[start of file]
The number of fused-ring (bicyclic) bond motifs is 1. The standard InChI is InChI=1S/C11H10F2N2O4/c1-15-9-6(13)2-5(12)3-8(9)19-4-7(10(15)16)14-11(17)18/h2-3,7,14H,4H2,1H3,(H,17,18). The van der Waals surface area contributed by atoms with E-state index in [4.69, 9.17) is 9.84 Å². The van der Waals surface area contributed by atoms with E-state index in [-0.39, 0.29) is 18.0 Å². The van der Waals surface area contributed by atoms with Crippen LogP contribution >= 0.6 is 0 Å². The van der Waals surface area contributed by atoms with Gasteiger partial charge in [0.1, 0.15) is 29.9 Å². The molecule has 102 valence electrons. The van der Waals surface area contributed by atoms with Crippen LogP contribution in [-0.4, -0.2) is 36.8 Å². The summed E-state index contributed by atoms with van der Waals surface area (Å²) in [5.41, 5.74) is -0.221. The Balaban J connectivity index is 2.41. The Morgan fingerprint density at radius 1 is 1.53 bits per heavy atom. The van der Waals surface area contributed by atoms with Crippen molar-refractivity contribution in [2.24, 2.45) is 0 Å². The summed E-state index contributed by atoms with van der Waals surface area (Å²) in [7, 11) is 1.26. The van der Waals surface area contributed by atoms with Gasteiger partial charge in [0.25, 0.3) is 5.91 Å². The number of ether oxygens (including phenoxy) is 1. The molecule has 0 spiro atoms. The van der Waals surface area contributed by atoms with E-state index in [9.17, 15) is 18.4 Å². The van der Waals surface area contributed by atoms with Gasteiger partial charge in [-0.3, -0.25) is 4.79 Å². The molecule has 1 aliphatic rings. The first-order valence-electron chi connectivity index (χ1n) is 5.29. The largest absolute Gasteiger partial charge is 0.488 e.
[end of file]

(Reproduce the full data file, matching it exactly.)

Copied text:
The number of fused-ring (bicyclic) bond motifs is 1. The standard InChI is InChI=1S/C11H10F2N2O4/c1-15-9-6(13)2-5(12)3-8(9)19-4-7(10(15)16)14-11(17)18/h2-3,7,14H,4H2,1H3,(H,17,18). The van der Waals surface area contributed by atoms with E-state index in [4.69, 9.17) is 9.84 Å². The van der Waals surface area contributed by atoms with E-state index in [-0.39, 0.29) is 18.0 Å². The van der Waals surface area contributed by atoms with Crippen LogP contribution >= 0.6 is 0 Å². The van der Waals surface area contributed by atoms with Gasteiger partial charge in [0.1, 0.15) is 29.9 Å². The molecule has 102 valence electrons. The van der Waals surface area contributed by atoms with Crippen LogP contribution in [-0.4, -0.2) is 36.8 Å². The summed E-state index contributed by atoms with van der Waals surface area (Å²) in [5.41, 5.74) is -0.221. The Balaban J connectivity index is 2.41. The Morgan fingerprint density at radius 1 is 1.53 bits per heavy atom. The van der Waals surface area contributed by atoms with Crippen molar-refractivity contribution in [2.24, 2.45) is 0 Å². The summed E-state index contributed by atoms with van der Waals surface area (Å²) in [7, 11) is 1.26. The van der Waals surface area contributed by atoms with Gasteiger partial charge in [0.25, 0.3) is 5.91 Å². The number of ether oxygens (including phenoxy) is 1. The molecule has 0 spiro atoms. The van der Waals surface area contributed by atoms with E-state index in [9.17, 15) is 18.4 Å². The van der Waals surface area contributed by atoms with Gasteiger partial charge in [-0.3, -0.25) is 4.79 Å². The molecule has 1 aliphatic rings. The first-order valence-electron chi connectivity index (χ1n) is 5.29. The largest absolute Gasteiger partial charge is 0.488 e.